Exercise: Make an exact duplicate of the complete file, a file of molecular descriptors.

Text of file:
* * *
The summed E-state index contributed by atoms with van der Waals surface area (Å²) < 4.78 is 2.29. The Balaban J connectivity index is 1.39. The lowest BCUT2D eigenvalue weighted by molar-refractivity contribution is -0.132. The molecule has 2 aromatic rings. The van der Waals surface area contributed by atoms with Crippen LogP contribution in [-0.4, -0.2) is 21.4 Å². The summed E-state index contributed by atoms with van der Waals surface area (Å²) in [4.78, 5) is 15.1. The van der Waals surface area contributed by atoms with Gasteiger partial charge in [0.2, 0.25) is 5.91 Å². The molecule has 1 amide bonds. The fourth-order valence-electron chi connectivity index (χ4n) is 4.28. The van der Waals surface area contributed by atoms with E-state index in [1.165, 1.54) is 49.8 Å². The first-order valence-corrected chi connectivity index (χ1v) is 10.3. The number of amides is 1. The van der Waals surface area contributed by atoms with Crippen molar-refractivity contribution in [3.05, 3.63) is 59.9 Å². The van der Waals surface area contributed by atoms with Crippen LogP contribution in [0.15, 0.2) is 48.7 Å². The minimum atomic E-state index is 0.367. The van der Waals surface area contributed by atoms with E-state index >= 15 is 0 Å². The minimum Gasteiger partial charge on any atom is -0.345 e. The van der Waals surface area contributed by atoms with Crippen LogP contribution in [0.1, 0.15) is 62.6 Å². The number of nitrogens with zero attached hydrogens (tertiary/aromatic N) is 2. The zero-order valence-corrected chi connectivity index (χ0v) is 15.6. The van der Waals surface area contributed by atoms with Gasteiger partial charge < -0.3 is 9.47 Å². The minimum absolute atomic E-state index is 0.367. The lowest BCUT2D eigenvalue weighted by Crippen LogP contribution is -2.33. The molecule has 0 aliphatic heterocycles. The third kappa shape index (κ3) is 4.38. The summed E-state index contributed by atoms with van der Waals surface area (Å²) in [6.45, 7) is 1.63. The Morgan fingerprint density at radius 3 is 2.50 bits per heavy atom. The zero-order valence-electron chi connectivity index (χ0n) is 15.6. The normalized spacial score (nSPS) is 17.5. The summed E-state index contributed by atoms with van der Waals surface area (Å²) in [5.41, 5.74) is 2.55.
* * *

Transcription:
The summed E-state index contributed by atoms with van der Waals surface area (Å²) < 4.78 is 2.29. The Balaban J connectivity index is 1.39. The lowest BCUT2D eigenvalue weighted by molar-refractivity contribution is -0.132. The molecule has 2 aromatic rings. The van der Waals surface area contributed by atoms with Crippen LogP contribution in [-0.4, -0.2) is 21.4 Å². The summed E-state index contributed by atoms with van der Waals surface area (Å²) in [4.78, 5) is 15.1. The van der Waals surface area contributed by atoms with Gasteiger partial charge in [0.2, 0.25) is 5.91 Å². The molecule has 1 amide bonds. The fourth-order valence-electron chi connectivity index (χ4n) is 4.28. The van der Waals surface area contributed by atoms with E-state index in [1.165, 1.54) is 49.8 Å². The first-order valence-corrected chi connectivity index (χ1v) is 10.3. The number of amides is 1. The van der Waals surface area contributed by atoms with Crippen molar-refractivity contribution in [3.05, 3.63) is 59.9 Å². The van der Waals surface area contributed by atoms with Crippen LogP contribution in [0.15, 0.2) is 48.7 Å². The minimum atomic E-state index is 0.367. The van der Waals surface area contributed by atoms with E-state index >= 15 is 0 Å². The minimum Gasteiger partial charge on any atom is -0.345 e. The van der Waals surface area contributed by atoms with Crippen LogP contribution in [0.1, 0.15) is 62.6 Å². The number of nitrogens with zero attached hydrogens (tertiary/aromatic N) is 2. The zero-order valence-corrected chi connectivity index (χ0v) is 15.6. The van der Waals surface area contributed by atoms with Gasteiger partial charge < -0.3 is 9.47 Å². The minimum absolute atomic E-state index is 0.367. The lowest BCUT2D eigenvalue weighted by Crippen LogP contribution is -2.33. The molecule has 0 aliphatic heterocycles. The third kappa shape index (κ3) is 4.38. The summed E-state index contributed by atoms with van der Waals surface area (Å²) in [6.45, 7) is 1.63. The Morgan fingerprint density at radius 3 is 2.50 bits per heavy atom. The zero-order valence-electron chi connectivity index (χ0n) is 15.6. The normalized spacial score (nSPS) is 17.5. The summed E-state index contributed by atoms with van der Waals surface area (Å²) in [5.41, 5.74) is 2.55.